The dangers of burn pit exposures at Forward Operating Base Marez in Mosul, Iraq, were first noticed when the U.S. military presence was at its height, but nothing was done to correct the problem, Fox News has learned.Mauritania incinerating,Ethiopia medical waste incinerator manufacturer,Tanzania china incinerator manufacturer
A former Army major, who served as the base’s environmental officer back in 2004, said he warned Marez’s top brass of the dangerous chemical compounds that were being released into the air after medical waste, chemicals and trash were thrown into open-air garbage pits and set ablaze. But, he added, his warnings fell on deaf ears.
“They weren’t very receptive when I brought it up,” retired Maj. John “Doc” Nelson said in a recent interview with Fox News’ investigative unit. “We could never get an answer.”
“I’m worried about the burn pits becoming another Vietnam or Agent Orange,” he added, “and I don’t think these vets should have to wait for 25 years for someone to recognize that there’s a problem.”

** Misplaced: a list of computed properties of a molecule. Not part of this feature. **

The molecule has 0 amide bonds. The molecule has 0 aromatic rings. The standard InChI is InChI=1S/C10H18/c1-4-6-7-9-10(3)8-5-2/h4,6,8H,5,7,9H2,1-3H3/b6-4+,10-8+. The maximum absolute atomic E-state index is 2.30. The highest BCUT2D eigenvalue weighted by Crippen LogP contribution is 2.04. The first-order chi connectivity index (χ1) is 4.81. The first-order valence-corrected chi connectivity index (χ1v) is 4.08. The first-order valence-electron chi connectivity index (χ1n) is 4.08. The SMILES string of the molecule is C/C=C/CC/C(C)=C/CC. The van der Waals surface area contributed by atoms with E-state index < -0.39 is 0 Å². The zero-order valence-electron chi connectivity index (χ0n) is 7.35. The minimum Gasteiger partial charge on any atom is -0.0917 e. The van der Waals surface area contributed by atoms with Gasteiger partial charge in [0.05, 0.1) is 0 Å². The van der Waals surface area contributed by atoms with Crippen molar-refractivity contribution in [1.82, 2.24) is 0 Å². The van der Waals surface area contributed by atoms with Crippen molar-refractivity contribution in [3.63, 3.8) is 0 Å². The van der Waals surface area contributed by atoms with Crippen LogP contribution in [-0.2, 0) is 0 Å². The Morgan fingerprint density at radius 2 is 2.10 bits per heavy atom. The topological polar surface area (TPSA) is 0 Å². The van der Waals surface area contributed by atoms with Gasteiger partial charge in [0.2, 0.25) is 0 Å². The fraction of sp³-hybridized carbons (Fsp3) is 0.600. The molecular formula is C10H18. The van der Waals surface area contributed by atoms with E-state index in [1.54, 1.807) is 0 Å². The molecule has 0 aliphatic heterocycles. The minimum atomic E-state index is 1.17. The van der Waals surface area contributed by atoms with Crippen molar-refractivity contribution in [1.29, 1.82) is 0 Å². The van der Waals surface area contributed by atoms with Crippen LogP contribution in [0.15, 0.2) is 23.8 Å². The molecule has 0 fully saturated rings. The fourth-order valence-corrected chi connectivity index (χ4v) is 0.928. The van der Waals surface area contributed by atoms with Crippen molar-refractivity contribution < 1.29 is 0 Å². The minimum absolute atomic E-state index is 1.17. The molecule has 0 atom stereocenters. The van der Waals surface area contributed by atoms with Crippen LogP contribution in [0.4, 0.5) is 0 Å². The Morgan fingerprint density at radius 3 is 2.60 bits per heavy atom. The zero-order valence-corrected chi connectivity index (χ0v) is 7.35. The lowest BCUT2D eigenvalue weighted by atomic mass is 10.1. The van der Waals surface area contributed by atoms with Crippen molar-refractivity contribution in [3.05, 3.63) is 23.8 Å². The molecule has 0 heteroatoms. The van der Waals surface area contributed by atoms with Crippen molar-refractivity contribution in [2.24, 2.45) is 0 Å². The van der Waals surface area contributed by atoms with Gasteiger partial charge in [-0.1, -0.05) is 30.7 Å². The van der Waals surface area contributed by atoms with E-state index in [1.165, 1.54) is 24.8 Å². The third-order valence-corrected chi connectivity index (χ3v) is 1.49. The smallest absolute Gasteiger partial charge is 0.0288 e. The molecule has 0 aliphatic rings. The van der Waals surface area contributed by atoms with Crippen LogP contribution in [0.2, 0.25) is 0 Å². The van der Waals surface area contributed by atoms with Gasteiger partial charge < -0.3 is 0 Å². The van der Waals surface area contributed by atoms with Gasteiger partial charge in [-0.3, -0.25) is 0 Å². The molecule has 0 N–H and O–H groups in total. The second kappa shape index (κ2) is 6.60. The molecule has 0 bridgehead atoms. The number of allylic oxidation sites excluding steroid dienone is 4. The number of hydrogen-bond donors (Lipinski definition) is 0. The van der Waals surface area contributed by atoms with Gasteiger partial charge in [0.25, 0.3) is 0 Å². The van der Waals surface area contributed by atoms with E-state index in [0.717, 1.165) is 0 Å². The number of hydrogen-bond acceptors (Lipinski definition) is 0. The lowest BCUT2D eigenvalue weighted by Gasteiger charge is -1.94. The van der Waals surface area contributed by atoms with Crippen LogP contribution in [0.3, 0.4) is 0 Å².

During the wars in both Iraq and Afghanistan, the burn-pit disposal method was originally adopted as a temporary way to get rid of the massive amounts of waste and garbage generated at numerous bases. A range of materials went to the pits for incineration: plastics, batteries, appliances, medicine, dead animals, even human waste. The items were often set ablaze with jet fuel as the accelerant.
The incineration generated numerous pollutants including carbon monoxide and dioxin — the same chemical compound found in Agent Orange, which left many Vietnam vets sick after it was used as a defoliant in that conflict.South Sudan insinerator,Mali incinerators animal,Djibouti clover medical ltd
The 65-year-old Nelson says that he was able to see the dangers of the burn pits while serving at FOB Marez.
“It would literally darken the sky,” he said, recalling the large plumes of smoke that rose from the pit and hung over the base.
“I remember one day, I was standing back about 300 feet. I could still see the flames rising above the pit.”
Nelson alleges that the trash piled up at his base’s burn pit over the two years that he was there, and that the smoldering fires almost never went out.